Thursday, May 23, 2013

Information and Knowledge Strategy: No Longer an "Emerging" Management Methodology

Tuesday, May 21 was Class Day 2013 at Columbia University's School of Continuing Education, a splendid event for everyone affiliated with the school and its programs, including its graduate degree programs. Program directors introduced more than 500 candidates for degrees, giving us a grand opportunity to watch them walk joyfully across the stage to be greeted by Dean Kristine Billmyer. And the mood of the day was described perfectly by one of my faculty colleagues in the academic procession, when he remarked, "On a day like this! Isn't it great to be part of so much happiness?"

Well said.

Among the candidates were the first-ever graduates of Columbia University's M.S. in Information and Knowledge Strategy (IKNS) program, created in 2011 to provide professional education within (and matched to) Columbia's rigorous academic excellence in its many other programs.

Those of us affiliated with the program
(including fellow faculty member Anne Kershaw and Academic Director Katrina Pugh, pictured with me at right) were feeling particularly celebratory because the graduation of the IKNS 2012 Cohort marked the introduction of a special group of knowledge workers into the management community. With the successful completion of their studies during the 16-month program (with three onsite residencies on the Columbia University campus), the IKNS graduates are now prepared to take on knowledge leadership roles in their companies and organizations. They've studied a wide array of carefully chosen subjects to prepare themselves as knowledge "thought leaders" for the companies where they're employed (or for their new positions, for those graduates moving into different jobs now that they've completed their studies).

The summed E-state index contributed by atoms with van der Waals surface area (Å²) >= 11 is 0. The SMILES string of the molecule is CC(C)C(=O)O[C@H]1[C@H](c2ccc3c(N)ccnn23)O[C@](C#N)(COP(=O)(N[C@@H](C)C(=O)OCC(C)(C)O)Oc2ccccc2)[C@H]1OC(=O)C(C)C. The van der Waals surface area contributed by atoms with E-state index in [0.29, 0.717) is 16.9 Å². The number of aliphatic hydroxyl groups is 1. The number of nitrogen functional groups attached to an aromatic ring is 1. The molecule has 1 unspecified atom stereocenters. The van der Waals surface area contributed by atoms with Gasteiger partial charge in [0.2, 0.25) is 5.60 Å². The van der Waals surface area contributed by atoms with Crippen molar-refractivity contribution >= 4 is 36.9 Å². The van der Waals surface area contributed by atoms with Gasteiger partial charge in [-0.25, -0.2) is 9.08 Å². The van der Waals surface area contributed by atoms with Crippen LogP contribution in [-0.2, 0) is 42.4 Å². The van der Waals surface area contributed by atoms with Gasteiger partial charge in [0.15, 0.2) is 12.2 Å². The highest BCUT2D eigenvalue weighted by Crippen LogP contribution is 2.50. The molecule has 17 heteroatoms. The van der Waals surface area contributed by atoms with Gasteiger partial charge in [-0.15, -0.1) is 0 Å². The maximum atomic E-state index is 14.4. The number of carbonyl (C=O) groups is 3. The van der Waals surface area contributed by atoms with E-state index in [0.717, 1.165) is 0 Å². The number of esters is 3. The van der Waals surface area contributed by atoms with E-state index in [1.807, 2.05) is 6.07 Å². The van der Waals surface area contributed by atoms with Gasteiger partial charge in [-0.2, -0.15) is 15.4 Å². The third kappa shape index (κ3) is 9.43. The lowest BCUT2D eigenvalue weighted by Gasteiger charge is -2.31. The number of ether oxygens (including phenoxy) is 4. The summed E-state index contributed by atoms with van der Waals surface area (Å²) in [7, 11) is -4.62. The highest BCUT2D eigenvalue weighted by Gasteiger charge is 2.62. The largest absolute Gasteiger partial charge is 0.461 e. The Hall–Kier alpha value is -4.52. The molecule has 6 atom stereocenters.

Graduation from the IKNS program requires proven expertise, and a simple listing of the required courses makes it clear that these graduates have mastered what they need to know to be knowledge strategists in the business and professional world:
  • Information and Knowledge in the 21st Century Economy
  • Management and Leadership in the Knowledge Domain
  • Findability and Innovation with Information and Knowledge Assets: Fundamentals and Business Cases
  • Enterprise-Wide Applications and Project Management
  • Business Analytics and Strategic Intelligence
  • Networks and Collaboration: Issues and Methods
  • Information Policy and Regulatory Issues
These courses - plus electives in related subjects and the Master's Capstone Project - ensure that Columbia's IKNS graduates are prepared to take their place in the increasingly (and dramatically) demanding world of information and intellectual capital management. Employing companies and organizations have made it clear that they stand to benefit from the expertise these graduates acquired through the IKNS graduate program.

So it's a good day for all of us involved in Columbia's IKNS program. For some years now, those of us working in the knowledge domain had found ourselves referring to information and knowledge strategy as "the emerging management methodology." No more. With these graduates - and IKNS graduates to follow - KM, knowledge services, and knowledge strategy are now embedded in the management arena. These graduates - one and all - are ready to put their knowledge and their expertise to work for their employing organizations, for their profession, and for the greater good. It is a very special time to be moving into this critical field of work.